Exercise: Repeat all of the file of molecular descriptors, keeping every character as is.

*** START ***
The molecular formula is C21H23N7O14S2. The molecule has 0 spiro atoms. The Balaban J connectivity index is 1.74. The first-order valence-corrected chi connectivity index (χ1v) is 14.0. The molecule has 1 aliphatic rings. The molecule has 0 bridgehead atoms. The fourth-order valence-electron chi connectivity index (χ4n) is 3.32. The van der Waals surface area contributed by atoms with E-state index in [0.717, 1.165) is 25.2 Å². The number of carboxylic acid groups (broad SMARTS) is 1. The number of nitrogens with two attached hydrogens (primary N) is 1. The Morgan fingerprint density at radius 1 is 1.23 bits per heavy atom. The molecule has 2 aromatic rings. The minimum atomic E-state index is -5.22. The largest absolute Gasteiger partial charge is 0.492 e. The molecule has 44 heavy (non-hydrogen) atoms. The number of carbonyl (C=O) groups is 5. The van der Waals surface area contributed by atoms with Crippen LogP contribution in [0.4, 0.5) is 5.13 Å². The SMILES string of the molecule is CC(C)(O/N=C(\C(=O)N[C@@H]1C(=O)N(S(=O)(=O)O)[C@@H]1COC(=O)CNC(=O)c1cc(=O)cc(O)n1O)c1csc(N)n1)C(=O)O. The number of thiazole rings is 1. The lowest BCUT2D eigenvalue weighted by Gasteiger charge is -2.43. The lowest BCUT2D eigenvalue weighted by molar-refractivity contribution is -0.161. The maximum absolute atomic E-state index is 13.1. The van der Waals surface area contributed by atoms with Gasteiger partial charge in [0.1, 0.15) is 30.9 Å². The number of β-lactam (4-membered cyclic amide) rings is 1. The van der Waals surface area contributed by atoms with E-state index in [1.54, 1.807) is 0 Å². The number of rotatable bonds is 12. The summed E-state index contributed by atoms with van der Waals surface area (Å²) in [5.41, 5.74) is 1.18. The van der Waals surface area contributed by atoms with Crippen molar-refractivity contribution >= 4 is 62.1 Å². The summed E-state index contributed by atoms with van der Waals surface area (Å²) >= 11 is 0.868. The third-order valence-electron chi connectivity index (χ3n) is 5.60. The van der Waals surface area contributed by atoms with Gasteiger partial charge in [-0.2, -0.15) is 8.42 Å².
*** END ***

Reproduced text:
The molecular formula is C21H23N7O14S2. The molecule has 0 spiro atoms. The Balaban J connectivity index is 1.74. The first-order valence-corrected chi connectivity index (χ1v) is 14.0. The molecule has 1 aliphatic rings. The molecule has 0 bridgehead atoms. The fourth-order valence-electron chi connectivity index (χ4n) is 3.32. The van der Waals surface area contributed by atoms with E-state index in [0.717, 1.165) is 25.2 Å². The number of carboxylic acid groups (broad SMARTS) is 1. The number of nitrogens with two attached hydrogens (primary N) is 1. The Morgan fingerprint density at radius 1 is 1.23 bits per heavy atom. The molecule has 2 aromatic rings. The minimum atomic E-state index is -5.22. The largest absolute Gasteiger partial charge is 0.492 e. The molecule has 44 heavy (non-hydrogen) atoms. The number of carbonyl (C=O) groups is 5. The van der Waals surface area contributed by atoms with Crippen LogP contribution in [0.4, 0.5) is 5.13 Å². The SMILES string of the molecule is CC(C)(O/N=C(\C(=O)N[C@@H]1C(=O)N(S(=O)(=O)O)[C@@H]1COC(=O)CNC(=O)c1cc(=O)cc(O)n1O)c1csc(N)n1)C(=O)O. The number of thiazole rings is 1. The lowest BCUT2D eigenvalue weighted by Gasteiger charge is -2.43. The lowest BCUT2D eigenvalue weighted by molar-refractivity contribution is -0.161. The maximum absolute atomic E-state index is 13.1. The van der Waals surface area contributed by atoms with Gasteiger partial charge in [0.1, 0.15) is 30.9 Å². The number of β-lactam (4-membered cyclic amide) rings is 1. The van der Waals surface area contributed by atoms with E-state index in [1.54, 1.807) is 0 Å². The number of rotatable bonds is 12. The summed E-state index contributed by atoms with van der Waals surface area (Å²) in [5.41, 5.74) is 1.18. The van der Waals surface area contributed by atoms with Crippen molar-refractivity contribution >= 4 is 62.1 Å². The summed E-state index contributed by atoms with van der Waals surface area (Å²) >= 11 is 0.868. The third-order valence-electron chi connectivity index (χ3n) is 5.60. The van der Waals surface area contributed by atoms with Gasteiger partial charge in [-0.2, -0.15) is 8.42 Å².